“What do you make of Danny?” Joel asked me after one game. We were in the rec. room watching old renders of Casablanca, eating hot fries and chili dogs.

I shrugged. “Bad memes ate his brain. There was nothing to be done.”

“No, I mean about what he was saying. About his girl, Clancy.”

“That was all mad talk.”

Joel nodded. “I know that,” he said.

We ate chips.


I type in my report blog:

Imagine a purgatory full of lonely people. They all sit in their spaces, trapped in their own fear of being alone forever. They neither cry nor rock nor whine. They merely sit, and stare into the purple void. Some of them shake without end.

These people are hungry. They are empty limpets, leeches, slung on the underbelly of the fabric of reality.

Of course none of this is real. There is no soul. We are just little meme programs filling mechanical human tubes.

But imagine that great hunger. The yearning of so many little programs, longing for something. There’s a hole left by God. There’s a yawning purple hole that could rip the Clan from the face of the Universe.

When I think of Danny, this is what I think of.


Abu Hara was the next to show signs of the Thing.

She grew sloven. She grew careless. She left the hatch open so the desert sands blew in. The Way-station echoed with her silences. She grew to be like a black-hole.

I sat and spoke with her. She drank a can of pop and smiled at me as I spoke.

“What’s the matter, Abu Hara?” I asked her.

She smiled like she meant it. But I felt the malaise creeping within her. The tides of aching need.

“Nothing’s wrong, Georgie,” she said. She patted at my hand. “I’m fine.”

She entered a coma that night.

I write in my personal journal, on paper, with a pen:

Abu Hara joins their ranks.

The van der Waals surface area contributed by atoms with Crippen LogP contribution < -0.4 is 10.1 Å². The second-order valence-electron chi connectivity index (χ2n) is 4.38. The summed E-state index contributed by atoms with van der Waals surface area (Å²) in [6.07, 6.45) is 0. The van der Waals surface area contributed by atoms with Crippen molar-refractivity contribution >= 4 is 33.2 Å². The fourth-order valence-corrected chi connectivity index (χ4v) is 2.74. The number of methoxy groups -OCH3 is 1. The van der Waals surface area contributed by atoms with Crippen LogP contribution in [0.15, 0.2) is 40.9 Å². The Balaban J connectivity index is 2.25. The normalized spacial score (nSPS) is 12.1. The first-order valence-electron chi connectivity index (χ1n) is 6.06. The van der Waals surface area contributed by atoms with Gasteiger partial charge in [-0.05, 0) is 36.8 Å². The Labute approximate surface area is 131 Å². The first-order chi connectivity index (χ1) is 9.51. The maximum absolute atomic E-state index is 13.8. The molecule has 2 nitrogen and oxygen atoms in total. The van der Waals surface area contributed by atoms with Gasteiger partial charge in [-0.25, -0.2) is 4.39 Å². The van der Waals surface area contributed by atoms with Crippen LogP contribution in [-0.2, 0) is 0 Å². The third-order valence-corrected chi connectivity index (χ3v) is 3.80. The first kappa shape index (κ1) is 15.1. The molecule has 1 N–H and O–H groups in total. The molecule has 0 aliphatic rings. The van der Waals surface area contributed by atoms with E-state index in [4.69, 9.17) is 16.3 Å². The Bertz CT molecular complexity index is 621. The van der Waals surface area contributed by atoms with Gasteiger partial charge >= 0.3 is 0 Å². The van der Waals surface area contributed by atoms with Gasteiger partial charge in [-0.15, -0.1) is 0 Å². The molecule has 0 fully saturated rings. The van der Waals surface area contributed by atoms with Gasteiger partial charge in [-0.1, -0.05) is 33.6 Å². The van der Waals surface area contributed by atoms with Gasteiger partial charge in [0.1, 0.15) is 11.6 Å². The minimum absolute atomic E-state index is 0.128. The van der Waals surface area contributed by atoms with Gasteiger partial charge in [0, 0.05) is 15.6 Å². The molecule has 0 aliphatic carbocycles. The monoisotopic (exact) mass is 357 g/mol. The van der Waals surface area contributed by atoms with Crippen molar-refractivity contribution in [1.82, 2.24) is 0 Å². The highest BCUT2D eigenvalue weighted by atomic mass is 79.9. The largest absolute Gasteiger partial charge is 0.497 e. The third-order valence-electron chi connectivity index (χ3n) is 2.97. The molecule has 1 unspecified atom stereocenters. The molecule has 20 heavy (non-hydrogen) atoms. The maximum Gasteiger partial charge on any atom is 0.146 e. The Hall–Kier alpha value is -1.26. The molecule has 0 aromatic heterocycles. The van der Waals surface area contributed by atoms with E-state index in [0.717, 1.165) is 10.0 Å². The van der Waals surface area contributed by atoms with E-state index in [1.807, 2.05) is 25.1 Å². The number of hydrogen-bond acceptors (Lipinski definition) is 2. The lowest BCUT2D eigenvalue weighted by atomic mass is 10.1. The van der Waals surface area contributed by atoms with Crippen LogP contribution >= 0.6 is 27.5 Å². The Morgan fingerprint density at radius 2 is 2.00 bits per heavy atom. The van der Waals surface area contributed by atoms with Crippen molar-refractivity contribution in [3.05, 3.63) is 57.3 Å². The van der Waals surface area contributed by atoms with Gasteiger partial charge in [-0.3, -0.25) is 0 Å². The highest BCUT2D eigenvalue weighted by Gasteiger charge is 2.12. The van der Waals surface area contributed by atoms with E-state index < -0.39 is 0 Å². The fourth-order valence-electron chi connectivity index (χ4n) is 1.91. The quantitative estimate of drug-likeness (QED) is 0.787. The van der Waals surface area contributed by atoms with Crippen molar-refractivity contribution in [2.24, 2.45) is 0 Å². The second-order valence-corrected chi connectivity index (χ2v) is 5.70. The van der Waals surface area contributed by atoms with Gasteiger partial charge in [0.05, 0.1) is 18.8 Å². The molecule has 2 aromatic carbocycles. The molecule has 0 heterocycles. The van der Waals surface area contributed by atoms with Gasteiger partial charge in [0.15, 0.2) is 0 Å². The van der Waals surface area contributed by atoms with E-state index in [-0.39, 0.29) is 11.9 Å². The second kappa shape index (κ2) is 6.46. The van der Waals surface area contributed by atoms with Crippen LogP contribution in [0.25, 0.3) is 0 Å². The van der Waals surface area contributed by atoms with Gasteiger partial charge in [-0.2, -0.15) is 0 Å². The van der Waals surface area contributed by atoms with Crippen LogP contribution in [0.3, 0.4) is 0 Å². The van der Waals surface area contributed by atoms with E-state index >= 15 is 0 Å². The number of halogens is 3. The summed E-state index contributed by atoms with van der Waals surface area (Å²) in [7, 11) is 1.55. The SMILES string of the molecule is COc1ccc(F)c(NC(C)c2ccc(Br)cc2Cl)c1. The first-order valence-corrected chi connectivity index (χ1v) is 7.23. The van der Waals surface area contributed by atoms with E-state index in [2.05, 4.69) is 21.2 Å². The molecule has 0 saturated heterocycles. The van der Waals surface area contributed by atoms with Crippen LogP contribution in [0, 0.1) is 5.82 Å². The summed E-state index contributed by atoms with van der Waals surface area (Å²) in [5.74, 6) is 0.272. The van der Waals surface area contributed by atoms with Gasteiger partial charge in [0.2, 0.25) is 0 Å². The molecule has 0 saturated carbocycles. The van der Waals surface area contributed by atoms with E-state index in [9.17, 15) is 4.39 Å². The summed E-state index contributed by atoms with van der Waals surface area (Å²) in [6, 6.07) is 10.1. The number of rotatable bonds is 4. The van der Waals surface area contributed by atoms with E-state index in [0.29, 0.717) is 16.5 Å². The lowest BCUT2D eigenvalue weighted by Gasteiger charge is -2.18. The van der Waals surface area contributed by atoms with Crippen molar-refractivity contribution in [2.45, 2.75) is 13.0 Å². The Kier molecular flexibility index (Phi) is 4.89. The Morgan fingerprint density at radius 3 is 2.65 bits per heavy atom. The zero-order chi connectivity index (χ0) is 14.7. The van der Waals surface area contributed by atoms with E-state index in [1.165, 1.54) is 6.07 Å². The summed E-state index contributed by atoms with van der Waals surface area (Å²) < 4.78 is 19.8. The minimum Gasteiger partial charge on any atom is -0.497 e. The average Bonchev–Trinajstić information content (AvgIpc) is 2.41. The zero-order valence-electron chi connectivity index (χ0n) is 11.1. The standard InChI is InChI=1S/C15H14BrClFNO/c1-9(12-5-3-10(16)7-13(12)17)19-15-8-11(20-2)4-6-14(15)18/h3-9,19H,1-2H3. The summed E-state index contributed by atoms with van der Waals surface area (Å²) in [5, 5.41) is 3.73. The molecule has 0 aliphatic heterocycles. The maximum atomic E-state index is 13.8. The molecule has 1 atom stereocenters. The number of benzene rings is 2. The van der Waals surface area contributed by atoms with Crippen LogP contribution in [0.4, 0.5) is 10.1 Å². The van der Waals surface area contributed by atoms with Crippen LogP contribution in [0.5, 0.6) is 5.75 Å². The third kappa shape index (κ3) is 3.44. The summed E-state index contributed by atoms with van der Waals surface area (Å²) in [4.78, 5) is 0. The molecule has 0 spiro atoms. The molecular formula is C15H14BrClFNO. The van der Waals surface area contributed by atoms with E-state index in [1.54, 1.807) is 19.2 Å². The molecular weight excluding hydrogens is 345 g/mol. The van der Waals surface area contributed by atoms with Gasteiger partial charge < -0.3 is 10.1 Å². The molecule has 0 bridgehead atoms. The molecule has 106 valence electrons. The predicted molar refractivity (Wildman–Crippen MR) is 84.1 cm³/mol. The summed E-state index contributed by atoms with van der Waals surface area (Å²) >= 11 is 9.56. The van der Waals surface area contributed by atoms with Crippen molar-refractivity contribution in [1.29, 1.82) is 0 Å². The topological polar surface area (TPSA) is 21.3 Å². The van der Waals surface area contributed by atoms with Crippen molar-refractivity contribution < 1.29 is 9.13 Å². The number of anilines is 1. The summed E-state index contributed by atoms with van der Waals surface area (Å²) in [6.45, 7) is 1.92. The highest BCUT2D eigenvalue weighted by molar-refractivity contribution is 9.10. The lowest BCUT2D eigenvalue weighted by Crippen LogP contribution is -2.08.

I don’t know why this thing started. I refuse to believe that this is evolution. I refuse to believe that this is what we are all fated for. This giant zoo, this immense Way-station watching over this world.

Joel and I play chess. He loses.

“Looks like I lose,” he says.

We don’t mention Abu Hara.

Joel and Abu Hara were lovers. Recently, they had been lovers. Of course, Abu Hara and I had been lovers before.

We don’t mention her now, but Joel does anyway.

“You think she’d have still done it if we’d upped the narcs on her?” he asks me. His king lies dead on the board before us.

“The deadeners?” I ask.

“Muters,” he says.

I mull it over. “Why are you talking to me about this?” I ask.

He shakes his head. “Emotions,” he says. “This damn hard-wiring.”

“Shake it off,” I say.

“Mute them,” he says.

I pause a moment, look at him. “Are you telling me you need muters?”

He stares off into space. Above us there are stars, bright and white and filling the sky through the glass roof overhead, all the many galaxies of the Clan.

He grins. “No,” he says.

I nod. He nods.

I wonder how long it will be before the Thing shuts him down too.


I write in my private journal: